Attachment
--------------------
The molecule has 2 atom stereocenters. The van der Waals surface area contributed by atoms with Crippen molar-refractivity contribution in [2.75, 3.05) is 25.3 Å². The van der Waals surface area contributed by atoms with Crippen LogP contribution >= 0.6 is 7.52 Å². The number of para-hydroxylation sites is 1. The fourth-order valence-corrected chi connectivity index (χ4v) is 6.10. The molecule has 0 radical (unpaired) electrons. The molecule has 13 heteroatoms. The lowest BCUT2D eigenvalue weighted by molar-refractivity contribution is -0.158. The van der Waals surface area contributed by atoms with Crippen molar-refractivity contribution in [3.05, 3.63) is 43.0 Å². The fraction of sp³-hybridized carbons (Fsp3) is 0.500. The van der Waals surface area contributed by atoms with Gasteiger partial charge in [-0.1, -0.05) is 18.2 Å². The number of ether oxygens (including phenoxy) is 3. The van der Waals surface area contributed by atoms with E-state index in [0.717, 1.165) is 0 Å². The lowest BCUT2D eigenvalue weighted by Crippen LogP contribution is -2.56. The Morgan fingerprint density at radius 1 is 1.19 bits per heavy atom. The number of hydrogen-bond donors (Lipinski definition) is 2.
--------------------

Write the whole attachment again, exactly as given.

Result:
The molecule has 2 atom stereocenters. The van der Waals surface area contributed by atoms with Crippen molar-refractivity contribution in [2.75, 3.05) is 25.3 Å². The van der Waals surface area contributed by atoms with Crippen LogP contribution >= 0.6 is 7.52 Å². The number of para-hydroxylation sites is 1. The fourth-order valence-corrected chi connectivity index (χ4v) is 6.10. The molecule has 0 radical (unpaired) electrons. The molecule has 13 heteroatoms. The lowest BCUT2D eigenvalue weighted by molar-refractivity contribution is -0.158. The van der Waals surface area contributed by atoms with Crippen molar-refractivity contribution in [3.05, 3.63) is 43.0 Å². The fraction of sp³-hybridized carbons (Fsp3) is 0.500. The van der Waals surface area contributed by atoms with Gasteiger partial charge in [-0.1, -0.05) is 18.2 Å². The number of ether oxygens (including phenoxy) is 3. The van der Waals surface area contributed by atoms with E-state index in [0.717, 1.165) is 0 Å². The lowest BCUT2D eigenvalue weighted by Crippen LogP contribution is -2.56. The Morgan fingerprint density at radius 1 is 1.19 bits per heavy atom. The number of hydrogen-bond donors (Lipinski definition) is 2.